• Disobedience:This well-crafted film touches on multiple social-justice issues, including child witness to violence, bullying and gender identity, with a cameo from a Blue Morpho butterfly, allowing hope to take a beautiful, fantastical form. Film By: Jade Jiyau Zhau, UCLA. Winner:First Prize, 2015
  • Ink: This film brings the inner reality of verbal violence to the fore, giving lie to the old saw “sticks and stones can break my bones, but names can never hurt me.”  Words can leave a lasting impression. Words can wound us.  It’s a powerful visual, seeing how the words actually show up, on this young person’s body. Film by: Joss Serrallier, University College London Winner: Honorable Mention (UK) 2015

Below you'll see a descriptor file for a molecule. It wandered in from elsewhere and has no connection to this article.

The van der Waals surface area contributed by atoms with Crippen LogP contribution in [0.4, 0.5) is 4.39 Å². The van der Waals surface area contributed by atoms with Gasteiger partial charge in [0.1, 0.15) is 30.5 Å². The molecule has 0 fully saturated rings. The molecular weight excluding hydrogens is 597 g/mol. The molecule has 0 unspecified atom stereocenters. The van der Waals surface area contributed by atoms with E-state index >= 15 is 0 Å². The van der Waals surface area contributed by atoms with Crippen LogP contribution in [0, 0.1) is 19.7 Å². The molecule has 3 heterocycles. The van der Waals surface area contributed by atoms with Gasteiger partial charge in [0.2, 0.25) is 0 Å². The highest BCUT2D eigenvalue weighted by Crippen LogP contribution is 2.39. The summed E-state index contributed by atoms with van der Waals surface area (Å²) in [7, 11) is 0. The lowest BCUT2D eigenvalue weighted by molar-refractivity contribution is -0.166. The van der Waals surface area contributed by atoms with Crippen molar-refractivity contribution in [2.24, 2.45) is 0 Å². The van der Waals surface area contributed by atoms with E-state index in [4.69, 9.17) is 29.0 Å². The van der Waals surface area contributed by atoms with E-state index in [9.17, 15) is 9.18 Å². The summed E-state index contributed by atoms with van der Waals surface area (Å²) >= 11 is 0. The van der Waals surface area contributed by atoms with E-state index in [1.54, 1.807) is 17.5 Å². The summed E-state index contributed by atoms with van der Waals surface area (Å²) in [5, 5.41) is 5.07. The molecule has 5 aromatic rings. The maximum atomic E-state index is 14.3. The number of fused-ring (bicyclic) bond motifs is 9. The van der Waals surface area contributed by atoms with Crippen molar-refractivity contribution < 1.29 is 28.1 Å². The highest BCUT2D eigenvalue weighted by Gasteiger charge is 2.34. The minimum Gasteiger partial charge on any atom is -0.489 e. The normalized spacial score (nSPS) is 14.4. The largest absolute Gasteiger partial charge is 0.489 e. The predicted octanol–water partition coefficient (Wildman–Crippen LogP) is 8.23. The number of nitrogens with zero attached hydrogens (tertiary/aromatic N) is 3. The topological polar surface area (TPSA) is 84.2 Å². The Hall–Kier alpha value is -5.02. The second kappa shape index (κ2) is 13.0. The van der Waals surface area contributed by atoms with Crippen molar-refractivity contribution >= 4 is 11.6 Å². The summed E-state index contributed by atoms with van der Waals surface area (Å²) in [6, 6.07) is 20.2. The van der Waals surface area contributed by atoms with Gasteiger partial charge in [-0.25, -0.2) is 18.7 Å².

• US: A woman battles with herself as she hides from her abusive partner, deciding what to do next. Film By: Matthew Singer, Northeastern Winner: Honorable Mention (Inner Strength) 2015
  • Who We Are: A young woman pursued her dream to produce her own music, only to be flooded with hateful insults online. This film serves as a reminder that it takes so little to be kind, and we always have the option to support each other, even strangers on the internet. Film By: Ziona Wright, University of Tampa. Winner: Honorable Mention (Most Insightful Ending) 2014

The following films we deem too graphic or disturbing to embed with the rest. Follow the links, to watch them, knowing that viewer discretion is strongly advised. 

  • Frozen, Wary, Phobic of Being Seen: The students named it and told the story before it hit the headlines: rape culture is shameful. In this powerful film, the wake of the abuse is written on her very skin, as the narrator reminds the viewer to stop, listen, believe, and place the blame where it belongs. Film By: College of New Jersey. Winner: Third Place, 2016